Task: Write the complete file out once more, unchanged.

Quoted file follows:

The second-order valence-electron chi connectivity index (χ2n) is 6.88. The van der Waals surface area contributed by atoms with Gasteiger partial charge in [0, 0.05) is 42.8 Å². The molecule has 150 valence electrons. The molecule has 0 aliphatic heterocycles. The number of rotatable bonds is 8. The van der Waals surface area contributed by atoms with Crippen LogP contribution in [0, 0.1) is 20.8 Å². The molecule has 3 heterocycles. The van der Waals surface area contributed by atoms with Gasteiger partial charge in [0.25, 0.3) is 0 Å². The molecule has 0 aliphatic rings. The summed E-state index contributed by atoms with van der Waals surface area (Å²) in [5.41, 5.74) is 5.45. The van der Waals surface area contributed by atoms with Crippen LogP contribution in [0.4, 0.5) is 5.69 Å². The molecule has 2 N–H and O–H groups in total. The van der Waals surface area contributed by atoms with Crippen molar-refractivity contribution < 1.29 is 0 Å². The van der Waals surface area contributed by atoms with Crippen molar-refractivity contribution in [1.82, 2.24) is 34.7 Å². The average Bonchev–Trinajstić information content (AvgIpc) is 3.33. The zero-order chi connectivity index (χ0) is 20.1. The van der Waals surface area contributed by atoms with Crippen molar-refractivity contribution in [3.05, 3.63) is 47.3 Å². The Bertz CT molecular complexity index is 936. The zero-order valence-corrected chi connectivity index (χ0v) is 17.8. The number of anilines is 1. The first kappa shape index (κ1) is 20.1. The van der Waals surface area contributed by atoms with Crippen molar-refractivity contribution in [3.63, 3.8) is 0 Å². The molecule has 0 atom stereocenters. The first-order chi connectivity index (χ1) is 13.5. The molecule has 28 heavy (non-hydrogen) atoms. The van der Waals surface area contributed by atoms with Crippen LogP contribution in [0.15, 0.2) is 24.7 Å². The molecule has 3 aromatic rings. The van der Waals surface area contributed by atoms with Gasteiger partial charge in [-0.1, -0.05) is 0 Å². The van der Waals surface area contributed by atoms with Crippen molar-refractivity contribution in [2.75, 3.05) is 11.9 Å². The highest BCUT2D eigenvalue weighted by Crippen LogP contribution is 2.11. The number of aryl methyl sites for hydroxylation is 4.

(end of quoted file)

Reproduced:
The second-order valence-electron chi connectivity index (χ2n) is 6.88. The van der Waals surface area contributed by atoms with Gasteiger partial charge in [0, 0.05) is 42.8 Å². The molecule has 150 valence electrons. The molecule has 0 aliphatic heterocycles. The number of rotatable bonds is 8. The van der Waals surface area contributed by atoms with Crippen LogP contribution in [0, 0.1) is 20.8 Å². The molecule has 3 heterocycles. The van der Waals surface area contributed by atoms with Gasteiger partial charge in [0.25, 0.3) is 0 Å². The molecule has 0 aliphatic rings. The summed E-state index contributed by atoms with van der Waals surface area (Å²) in [5.41, 5.74) is 5.45. The van der Waals surface area contributed by atoms with Crippen LogP contribution in [0.4, 0.5) is 5.69 Å². The molecule has 2 N–H and O–H groups in total. The van der Waals surface area contributed by atoms with Crippen molar-refractivity contribution < 1.29 is 0 Å². The van der Waals surface area contributed by atoms with Crippen molar-refractivity contribution in [1.82, 2.24) is 34.7 Å². The average Bonchev–Trinajstić information content (AvgIpc) is 3.33. The zero-order chi connectivity index (χ0) is 20.1. The van der Waals surface area contributed by atoms with Crippen molar-refractivity contribution in [3.05, 3.63) is 47.3 Å². The Bertz CT molecular complexity index is 936. The zero-order valence-corrected chi connectivity index (χ0v) is 17.8. The number of anilines is 1. The first kappa shape index (κ1) is 20.1. The van der Waals surface area contributed by atoms with Crippen molar-refractivity contribution in [3.63, 3.8) is 0 Å². The molecule has 0 atom stereocenters. The first-order chi connectivity index (χ1) is 13.5. The molecule has 28 heavy (non-hydrogen) atoms. The van der Waals surface area contributed by atoms with Crippen LogP contribution in [0.15, 0.2) is 24.7 Å². The molecule has 3 aromatic rings. The van der Waals surface area contributed by atoms with Gasteiger partial charge in [-0.1, -0.05) is 0 Å². The van der Waals surface area contributed by atoms with Crippen molar-refractivity contribution in [2.75, 3.05) is 11.9 Å². The highest BCUT2D eigenvalue weighted by Crippen LogP contribution is 2.11. The number of aryl methyl sites for hydroxylation is 4.